Featured Post

‘Canceling’ women’s Talmud study

Who would I be today if my gap-year seminary had encouraged me to learn all the Torah I could when I got to Stern College, instead of dissuading me?
Yeshiva University's Stern College for Women, in New York City. (Wikimedia Commons)
Yeshiva University's Stern College for Women, in New York City. (Wikimedia Commons)

Over 20 years later, I still remember exactly why I chose the seminary where I spent my gap year learning in Israel. I had spent the summer before 12th grade at Michlelet NCSY, then an all-day learning program in Israel, and left inspired. I hoped that the seminary I chose (which will remain unnamed), would instill a lifelong love of learning in me, as well as the skills to be that learner long after my formal Torah curriculum would end.

In the recent discussion about losing a track for Talmud study at Yeshiva University’s Stern College for Women (and then reinstating it) — which itself is a really crucial conversation in determining the place of Orthodox women within Torah scholarship — I can’t help but note the elephant in the room: many girls who come back from studying Torah for a year in Israel are warned against specific teachers and rabbis at Stern College – at least, that was the case in my day.

Most of the students in this seminary came from Modern Orthodox high schools, and my high school was more traditional and small-c conservative than most. We all knew that there would be “The Talk.” We girls headed to Stern joked about it, but it is no surprise that 18-year-old impressionable girls away from their families and at the educational behest of the institution for almost a year (and before smartphones!) were influenced by the teachers’ judgements, when the talk came at the end of the year.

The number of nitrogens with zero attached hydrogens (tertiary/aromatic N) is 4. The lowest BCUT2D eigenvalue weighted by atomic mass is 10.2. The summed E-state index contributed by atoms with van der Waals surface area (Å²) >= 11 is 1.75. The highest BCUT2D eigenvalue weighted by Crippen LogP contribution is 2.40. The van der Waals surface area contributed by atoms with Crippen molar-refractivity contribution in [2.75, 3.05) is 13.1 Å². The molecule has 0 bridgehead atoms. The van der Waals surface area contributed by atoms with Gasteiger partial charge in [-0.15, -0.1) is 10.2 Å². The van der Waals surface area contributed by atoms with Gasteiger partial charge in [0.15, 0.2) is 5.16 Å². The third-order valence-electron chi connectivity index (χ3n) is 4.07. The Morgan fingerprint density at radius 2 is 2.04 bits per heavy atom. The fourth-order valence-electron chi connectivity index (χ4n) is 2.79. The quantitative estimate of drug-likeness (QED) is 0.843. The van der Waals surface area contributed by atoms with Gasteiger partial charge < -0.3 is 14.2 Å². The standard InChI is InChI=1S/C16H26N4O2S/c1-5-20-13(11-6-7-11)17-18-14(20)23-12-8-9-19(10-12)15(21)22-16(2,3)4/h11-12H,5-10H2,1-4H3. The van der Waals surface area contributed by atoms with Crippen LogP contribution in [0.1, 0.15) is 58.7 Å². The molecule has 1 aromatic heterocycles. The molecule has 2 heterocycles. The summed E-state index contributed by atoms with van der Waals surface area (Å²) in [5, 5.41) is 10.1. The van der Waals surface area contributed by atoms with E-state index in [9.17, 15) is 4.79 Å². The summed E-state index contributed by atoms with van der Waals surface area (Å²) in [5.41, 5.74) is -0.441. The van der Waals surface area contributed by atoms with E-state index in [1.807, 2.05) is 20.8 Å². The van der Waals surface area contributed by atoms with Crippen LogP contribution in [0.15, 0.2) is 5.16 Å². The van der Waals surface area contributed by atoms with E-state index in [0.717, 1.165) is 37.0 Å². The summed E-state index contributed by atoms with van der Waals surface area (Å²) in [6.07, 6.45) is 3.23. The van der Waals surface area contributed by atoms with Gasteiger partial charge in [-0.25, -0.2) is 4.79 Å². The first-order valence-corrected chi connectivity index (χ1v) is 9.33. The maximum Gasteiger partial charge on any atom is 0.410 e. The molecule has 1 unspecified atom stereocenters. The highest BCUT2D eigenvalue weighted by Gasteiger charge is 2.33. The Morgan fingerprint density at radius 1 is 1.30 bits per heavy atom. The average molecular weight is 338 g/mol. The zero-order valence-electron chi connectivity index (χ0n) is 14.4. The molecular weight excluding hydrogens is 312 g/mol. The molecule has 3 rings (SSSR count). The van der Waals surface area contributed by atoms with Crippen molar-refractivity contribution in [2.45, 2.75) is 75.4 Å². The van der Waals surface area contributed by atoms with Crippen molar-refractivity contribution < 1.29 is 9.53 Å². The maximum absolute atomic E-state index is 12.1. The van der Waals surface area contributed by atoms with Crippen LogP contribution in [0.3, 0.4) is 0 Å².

I should note also that I thought myself immune to the dramatic changes that many seminary students undergo, the so-called “flipping out,” with a renouncement of Modern Orthodoxy and embracing of more Haredi values. I remember how seminary friends shared with me how wonderful it was to be able to forge close relationships with teachers, for example. I would smile and nod, telling myself how lucky I had been to have built close relationships with my high school teachers. I thought I was not susceptible to dramatic change.

I returned to seminary after my first year of study for an additional semester, and I experienced great disillusionment during that time, particularly regarding the expectations for our futures. The second year did the opposite of what the seminary had hoped it would do; it allowed me to see how I was being indoctrinated and to question the values that I had so eagerly absorbed the first year. By the time I left Israel for New York, I felt more than ready to distance myself from those teachers’ expectations, and dive back into secular subjects.

Nonetheless, I held onto a great deal of what had been taught, and with only one exception — because I already knew that instructor personally — I avoided the rabbis and professors I was warned to avoid. Of course, because The Talk took place decades ago, I can’t say with certainty that I would have taken Talmud at Stern had I not been swayed by it, but it would have been in the realm of reasonable possibility.